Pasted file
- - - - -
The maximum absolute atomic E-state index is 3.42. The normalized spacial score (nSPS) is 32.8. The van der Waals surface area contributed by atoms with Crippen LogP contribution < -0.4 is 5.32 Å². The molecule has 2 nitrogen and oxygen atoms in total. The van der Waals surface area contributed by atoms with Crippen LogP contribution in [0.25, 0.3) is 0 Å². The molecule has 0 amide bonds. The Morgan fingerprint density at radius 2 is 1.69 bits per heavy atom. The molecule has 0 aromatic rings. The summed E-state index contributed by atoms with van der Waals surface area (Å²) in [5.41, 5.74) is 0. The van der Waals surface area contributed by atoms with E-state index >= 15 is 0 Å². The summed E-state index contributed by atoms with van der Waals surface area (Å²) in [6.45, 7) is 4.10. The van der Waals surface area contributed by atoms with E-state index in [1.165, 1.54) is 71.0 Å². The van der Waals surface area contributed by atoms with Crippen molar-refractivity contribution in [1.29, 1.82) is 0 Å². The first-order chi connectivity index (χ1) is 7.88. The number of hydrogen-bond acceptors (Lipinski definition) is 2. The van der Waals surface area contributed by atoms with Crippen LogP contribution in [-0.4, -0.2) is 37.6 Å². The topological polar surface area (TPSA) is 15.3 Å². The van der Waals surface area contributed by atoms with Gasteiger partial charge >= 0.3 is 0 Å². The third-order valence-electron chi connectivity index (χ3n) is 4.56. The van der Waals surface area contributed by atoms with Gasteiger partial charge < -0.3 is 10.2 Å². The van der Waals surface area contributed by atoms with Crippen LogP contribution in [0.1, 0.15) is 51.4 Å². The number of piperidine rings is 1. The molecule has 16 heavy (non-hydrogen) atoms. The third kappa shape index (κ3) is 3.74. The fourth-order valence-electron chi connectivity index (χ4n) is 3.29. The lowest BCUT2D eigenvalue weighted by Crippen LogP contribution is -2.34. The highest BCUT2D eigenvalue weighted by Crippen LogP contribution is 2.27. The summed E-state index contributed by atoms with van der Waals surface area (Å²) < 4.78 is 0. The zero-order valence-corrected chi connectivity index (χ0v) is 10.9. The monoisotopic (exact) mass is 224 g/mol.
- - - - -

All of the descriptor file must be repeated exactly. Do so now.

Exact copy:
The maximum absolute atomic E-state index is 3.42. The normalized spacial score (nSPS) is 32.8. The van der Waals surface area contributed by atoms with Crippen LogP contribution < -0.4 is 5.32 Å². The molecule has 2 nitrogen and oxygen atoms in total. The van der Waals surface area contributed by atoms with Crippen LogP contribution in [0.25, 0.3) is 0 Å². The molecule has 0 amide bonds. The Morgan fingerprint density at radius 2 is 1.69 bits per heavy atom. The molecule has 0 aromatic rings. The summed E-state index contributed by atoms with van der Waals surface area (Å²) in [5.41, 5.74) is 0. The van der Waals surface area contributed by atoms with E-state index >= 15 is 0 Å². The summed E-state index contributed by atoms with van der Waals surface area (Å²) in [6.45, 7) is 4.10. The van der Waals surface area contributed by atoms with E-state index in [1.165, 1.54) is 71.0 Å². The van der Waals surface area contributed by atoms with Crippen molar-refractivity contribution in [1.29, 1.82) is 0 Å². The first-order chi connectivity index (χ1) is 7.88. The number of hydrogen-bond acceptors (Lipinski definition) is 2. The van der Waals surface area contributed by atoms with Crippen LogP contribution in [-0.4, -0.2) is 37.6 Å². The topological polar surface area (TPSA) is 15.3 Å². The van der Waals surface area contributed by atoms with Gasteiger partial charge >= 0.3 is 0 Å². The third-order valence-electron chi connectivity index (χ3n) is 4.56. The van der Waals surface area contributed by atoms with Gasteiger partial charge < -0.3 is 10.2 Å². The van der Waals surface area contributed by atoms with Crippen LogP contribution in [0.1, 0.15) is 51.4 Å². The number of piperidine rings is 1. The molecule has 16 heavy (non-hydrogen) atoms. The third kappa shape index (κ3) is 3.74. The fourth-order valence-electron chi connectivity index (χ4n) is 3.29. The lowest BCUT2D eigenvalue weighted by Crippen LogP contribution is -2.34. The highest BCUT2D eigenvalue weighted by Crippen LogP contribution is 2.27. The summed E-state index contributed by atoms with van der Waals surface area (Å²) < 4.78 is 0. The zero-order valence-corrected chi connectivity index (χ0v) is 10.9. The monoisotopic (exact) mass is 224 g/mol.